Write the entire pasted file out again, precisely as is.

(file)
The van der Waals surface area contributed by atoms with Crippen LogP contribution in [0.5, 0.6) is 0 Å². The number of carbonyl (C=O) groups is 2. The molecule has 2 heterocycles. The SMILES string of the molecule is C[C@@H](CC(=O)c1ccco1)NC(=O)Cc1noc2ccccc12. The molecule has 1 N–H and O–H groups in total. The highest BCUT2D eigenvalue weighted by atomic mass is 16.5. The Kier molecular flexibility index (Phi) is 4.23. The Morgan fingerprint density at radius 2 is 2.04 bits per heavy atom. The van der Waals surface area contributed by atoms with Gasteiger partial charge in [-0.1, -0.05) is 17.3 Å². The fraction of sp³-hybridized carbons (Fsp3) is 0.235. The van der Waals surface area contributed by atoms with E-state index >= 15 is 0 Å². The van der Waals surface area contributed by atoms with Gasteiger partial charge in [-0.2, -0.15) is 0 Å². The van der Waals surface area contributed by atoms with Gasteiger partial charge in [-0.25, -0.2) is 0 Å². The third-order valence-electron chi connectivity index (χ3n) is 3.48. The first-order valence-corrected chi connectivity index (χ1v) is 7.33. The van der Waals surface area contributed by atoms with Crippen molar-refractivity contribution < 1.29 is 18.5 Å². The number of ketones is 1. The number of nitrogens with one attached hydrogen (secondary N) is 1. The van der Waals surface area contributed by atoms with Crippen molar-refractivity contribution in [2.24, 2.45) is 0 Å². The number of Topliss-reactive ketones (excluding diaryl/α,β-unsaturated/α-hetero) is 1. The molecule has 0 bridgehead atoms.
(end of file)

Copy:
The van der Waals surface area contributed by atoms with Crippen LogP contribution in [0.5, 0.6) is 0 Å². The number of carbonyl (C=O) groups is 2. The molecule has 2 heterocycles. The SMILES string of the molecule is C[C@@H](CC(=O)c1ccco1)NC(=O)Cc1noc2ccccc12. The molecule has 1 N–H and O–H groups in total. The highest BCUT2D eigenvalue weighted by atomic mass is 16.5. The Kier molecular flexibility index (Phi) is 4.23. The Morgan fingerprint density at radius 2 is 2.04 bits per heavy atom. The van der Waals surface area contributed by atoms with Gasteiger partial charge in [-0.1, -0.05) is 17.3 Å². The fraction of sp³-hybridized carbons (Fsp3) is 0.235. The van der Waals surface area contributed by atoms with E-state index >= 15 is 0 Å². The van der Waals surface area contributed by atoms with Gasteiger partial charge in [-0.2, -0.15) is 0 Å². The van der Waals surface area contributed by atoms with Gasteiger partial charge in [-0.25, -0.2) is 0 Å². The third-order valence-electron chi connectivity index (χ3n) is 3.48. The first-order valence-corrected chi connectivity index (χ1v) is 7.33. The van der Waals surface area contributed by atoms with Crippen molar-refractivity contribution < 1.29 is 18.5 Å². The number of ketones is 1. The number of nitrogens with one attached hydrogen (secondary N) is 1. The van der Waals surface area contributed by atoms with Crippen molar-refractivity contribution in [2.24, 2.45) is 0 Å². The number of Topliss-reactive ketones (excluding diaryl/α,β-unsaturated/α-hetero) is 1. The molecule has 0 bridgehead atoms.